I got saved when I was six or seven in a church in South Georgia. I don't remember much about it. The pastor's name, the prayer I prayed, the feeling I had - all lost to time. That always created a problem for me. You hear people all the time talk about how God radically changed their lives. I spent years embarrassed by the simplicity of my "conversion experience."
Over time I began to doubt if I was ever really saved. It seemed to me that being saved is something you would remember. It was on a little mission trip doing some revivals with a pastor that God began to show me the truth of my testimony. The pastor we went with had a nasty habit of asking you to get up in the middle of a service with no prior warning and give your testimony. I knew I had to come up with something. As I began to think about my story I began to pray. That was it, I prayed. Why, because I am saved. It occurred to me that God had saved me from the things others had been delivered from, he just did it before I had the chance to be hurt by them. I'm convinced I was saved the minute I stepped out of the pew as a child, but I also think its something I grew into. As I grew God grew. When the world pushed to increase its influence over me God pushed back. I am his - always have been.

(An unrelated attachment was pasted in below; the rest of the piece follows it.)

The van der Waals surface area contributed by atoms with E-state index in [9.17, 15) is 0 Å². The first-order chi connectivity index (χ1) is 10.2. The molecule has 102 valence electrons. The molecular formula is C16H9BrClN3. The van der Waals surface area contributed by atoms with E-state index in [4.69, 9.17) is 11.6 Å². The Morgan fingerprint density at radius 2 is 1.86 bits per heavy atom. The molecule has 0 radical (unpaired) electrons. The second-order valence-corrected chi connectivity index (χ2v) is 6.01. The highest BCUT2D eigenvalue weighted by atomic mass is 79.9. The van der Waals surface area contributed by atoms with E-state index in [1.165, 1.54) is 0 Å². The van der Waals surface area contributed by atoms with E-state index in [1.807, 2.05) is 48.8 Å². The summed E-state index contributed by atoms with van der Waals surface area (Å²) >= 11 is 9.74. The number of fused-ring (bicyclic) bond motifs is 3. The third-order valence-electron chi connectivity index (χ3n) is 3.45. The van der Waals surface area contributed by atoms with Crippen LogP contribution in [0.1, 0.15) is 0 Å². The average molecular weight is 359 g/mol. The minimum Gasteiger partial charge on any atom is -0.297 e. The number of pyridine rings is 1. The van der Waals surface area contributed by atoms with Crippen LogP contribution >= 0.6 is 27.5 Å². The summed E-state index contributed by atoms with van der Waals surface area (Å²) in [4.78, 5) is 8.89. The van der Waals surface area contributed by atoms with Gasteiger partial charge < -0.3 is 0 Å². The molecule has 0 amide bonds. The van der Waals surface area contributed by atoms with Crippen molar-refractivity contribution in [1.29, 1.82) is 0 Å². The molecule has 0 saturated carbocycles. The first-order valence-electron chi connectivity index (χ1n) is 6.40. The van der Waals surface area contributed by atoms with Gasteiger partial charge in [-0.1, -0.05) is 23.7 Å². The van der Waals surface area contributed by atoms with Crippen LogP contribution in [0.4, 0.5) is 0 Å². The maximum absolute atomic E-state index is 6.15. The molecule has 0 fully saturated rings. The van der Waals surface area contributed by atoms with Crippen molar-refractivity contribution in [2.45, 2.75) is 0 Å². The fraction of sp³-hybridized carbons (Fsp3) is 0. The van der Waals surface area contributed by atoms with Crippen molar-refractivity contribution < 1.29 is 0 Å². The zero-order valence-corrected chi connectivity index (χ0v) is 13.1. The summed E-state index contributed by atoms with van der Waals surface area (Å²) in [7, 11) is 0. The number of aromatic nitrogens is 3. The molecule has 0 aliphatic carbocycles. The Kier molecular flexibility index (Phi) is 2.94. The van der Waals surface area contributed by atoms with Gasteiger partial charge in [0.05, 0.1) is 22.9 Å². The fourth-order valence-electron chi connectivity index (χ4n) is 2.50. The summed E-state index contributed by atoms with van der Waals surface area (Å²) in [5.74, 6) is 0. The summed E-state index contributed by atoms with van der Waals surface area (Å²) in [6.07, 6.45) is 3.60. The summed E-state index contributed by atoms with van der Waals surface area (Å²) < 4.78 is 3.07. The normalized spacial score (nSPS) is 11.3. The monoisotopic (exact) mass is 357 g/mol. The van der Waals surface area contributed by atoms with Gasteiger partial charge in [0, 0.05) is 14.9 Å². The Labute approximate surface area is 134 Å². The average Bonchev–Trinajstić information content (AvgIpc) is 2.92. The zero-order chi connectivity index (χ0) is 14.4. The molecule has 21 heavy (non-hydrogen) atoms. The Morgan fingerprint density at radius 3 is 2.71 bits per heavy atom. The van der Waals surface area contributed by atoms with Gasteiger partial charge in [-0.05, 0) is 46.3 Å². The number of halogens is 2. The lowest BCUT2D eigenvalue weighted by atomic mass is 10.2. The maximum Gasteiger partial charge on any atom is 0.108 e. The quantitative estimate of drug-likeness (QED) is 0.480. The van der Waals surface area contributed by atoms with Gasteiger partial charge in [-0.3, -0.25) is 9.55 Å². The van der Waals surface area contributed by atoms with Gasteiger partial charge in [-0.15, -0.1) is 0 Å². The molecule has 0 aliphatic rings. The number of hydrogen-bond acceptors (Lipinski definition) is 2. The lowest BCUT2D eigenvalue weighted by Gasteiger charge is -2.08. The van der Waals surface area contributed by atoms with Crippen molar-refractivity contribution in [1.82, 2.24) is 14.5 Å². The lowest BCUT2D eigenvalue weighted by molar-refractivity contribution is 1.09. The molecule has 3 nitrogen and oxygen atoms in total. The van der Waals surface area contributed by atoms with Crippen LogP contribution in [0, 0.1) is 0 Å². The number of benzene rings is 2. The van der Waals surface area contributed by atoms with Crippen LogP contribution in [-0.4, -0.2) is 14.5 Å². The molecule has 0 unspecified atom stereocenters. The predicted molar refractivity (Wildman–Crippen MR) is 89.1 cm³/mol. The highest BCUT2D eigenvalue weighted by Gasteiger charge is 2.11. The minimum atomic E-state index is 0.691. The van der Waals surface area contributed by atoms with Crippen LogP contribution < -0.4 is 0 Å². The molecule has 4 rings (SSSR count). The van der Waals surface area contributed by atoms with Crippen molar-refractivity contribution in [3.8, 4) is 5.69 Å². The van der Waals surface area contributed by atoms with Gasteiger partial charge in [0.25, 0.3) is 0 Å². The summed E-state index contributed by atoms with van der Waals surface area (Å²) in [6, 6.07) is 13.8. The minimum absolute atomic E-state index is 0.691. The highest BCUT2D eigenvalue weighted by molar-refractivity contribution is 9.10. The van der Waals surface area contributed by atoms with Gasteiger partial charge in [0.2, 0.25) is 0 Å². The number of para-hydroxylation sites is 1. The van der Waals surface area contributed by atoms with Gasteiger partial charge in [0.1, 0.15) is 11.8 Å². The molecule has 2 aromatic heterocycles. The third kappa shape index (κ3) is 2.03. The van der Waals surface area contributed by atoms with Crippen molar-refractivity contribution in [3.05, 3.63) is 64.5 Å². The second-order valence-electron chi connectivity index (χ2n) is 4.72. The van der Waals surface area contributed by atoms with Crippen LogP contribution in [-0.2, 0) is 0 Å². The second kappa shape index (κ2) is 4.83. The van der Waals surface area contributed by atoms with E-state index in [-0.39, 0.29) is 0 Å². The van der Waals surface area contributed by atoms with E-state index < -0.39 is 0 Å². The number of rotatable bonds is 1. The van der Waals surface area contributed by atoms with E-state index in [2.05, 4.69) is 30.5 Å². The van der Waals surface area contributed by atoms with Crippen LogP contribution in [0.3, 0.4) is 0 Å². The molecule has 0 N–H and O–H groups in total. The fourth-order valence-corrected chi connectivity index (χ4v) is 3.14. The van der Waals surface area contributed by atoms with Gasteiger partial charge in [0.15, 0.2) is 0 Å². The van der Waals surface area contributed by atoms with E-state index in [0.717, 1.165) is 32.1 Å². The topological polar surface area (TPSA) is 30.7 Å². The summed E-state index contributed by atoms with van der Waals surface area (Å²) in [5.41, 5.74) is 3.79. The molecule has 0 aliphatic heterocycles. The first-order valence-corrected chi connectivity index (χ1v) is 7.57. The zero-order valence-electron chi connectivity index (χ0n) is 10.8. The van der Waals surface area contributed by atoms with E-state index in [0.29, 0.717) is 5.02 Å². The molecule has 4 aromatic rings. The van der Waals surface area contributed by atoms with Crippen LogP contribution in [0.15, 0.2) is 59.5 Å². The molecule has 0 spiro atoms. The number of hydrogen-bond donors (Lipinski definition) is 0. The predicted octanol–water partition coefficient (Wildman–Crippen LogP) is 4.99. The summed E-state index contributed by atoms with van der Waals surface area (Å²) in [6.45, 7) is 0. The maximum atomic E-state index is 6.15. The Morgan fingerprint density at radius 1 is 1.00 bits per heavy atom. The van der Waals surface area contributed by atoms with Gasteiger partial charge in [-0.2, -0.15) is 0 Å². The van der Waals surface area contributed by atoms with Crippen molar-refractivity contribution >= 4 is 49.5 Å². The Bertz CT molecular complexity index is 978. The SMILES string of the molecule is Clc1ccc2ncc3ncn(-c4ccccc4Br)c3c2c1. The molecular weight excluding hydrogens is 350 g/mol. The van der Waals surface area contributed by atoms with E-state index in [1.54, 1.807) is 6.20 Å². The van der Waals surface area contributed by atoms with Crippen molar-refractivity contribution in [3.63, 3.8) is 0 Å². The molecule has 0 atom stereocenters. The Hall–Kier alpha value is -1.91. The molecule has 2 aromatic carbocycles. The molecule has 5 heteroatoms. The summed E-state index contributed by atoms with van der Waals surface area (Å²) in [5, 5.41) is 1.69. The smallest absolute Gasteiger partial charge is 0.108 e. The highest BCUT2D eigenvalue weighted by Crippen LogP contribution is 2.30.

Before I get into this next part I want you to know that I love the church. It was the church that introduced me to Jesus and when I turned away it was the church that paved the way back. That said, I think in all my years of attending church I never really got a clear picture of who God is. They tell you a lot of nice stories in Sunday School. You hear a lot of pretty sermons in "big church." They paint a picture of a God who is nice and fun. A God that gives, and God that defends and protects. Its a picture that is altogether accurate and beautiful. The problem is that it is also incomplete. God gives, but he also takes. He is merciful, but he is just. They tell you how simple it is to be saved, how basic the gospel is. They often fail to mention that God is infinite and we are not. They don't tell you that God will do things you won't understand and if you bring it up they tell you to have faith. The church likes to shy away from difficult questions. The thing is, life is difficult. When my dad died I was not equipped to handle it. I had no framework through witch to understand a God who would let that happen. How could God be good and my dad be dead at the same time? I couldn't make sense of it. For me it became an either or sort of thing. Either God is good or my dad is dead. Every minute of every day I know dad isn't here. Its hard to have that kind of certainty with God. I didn't know what to think or feel. Doubt and confusion created an emotional void, anger quickly filled it.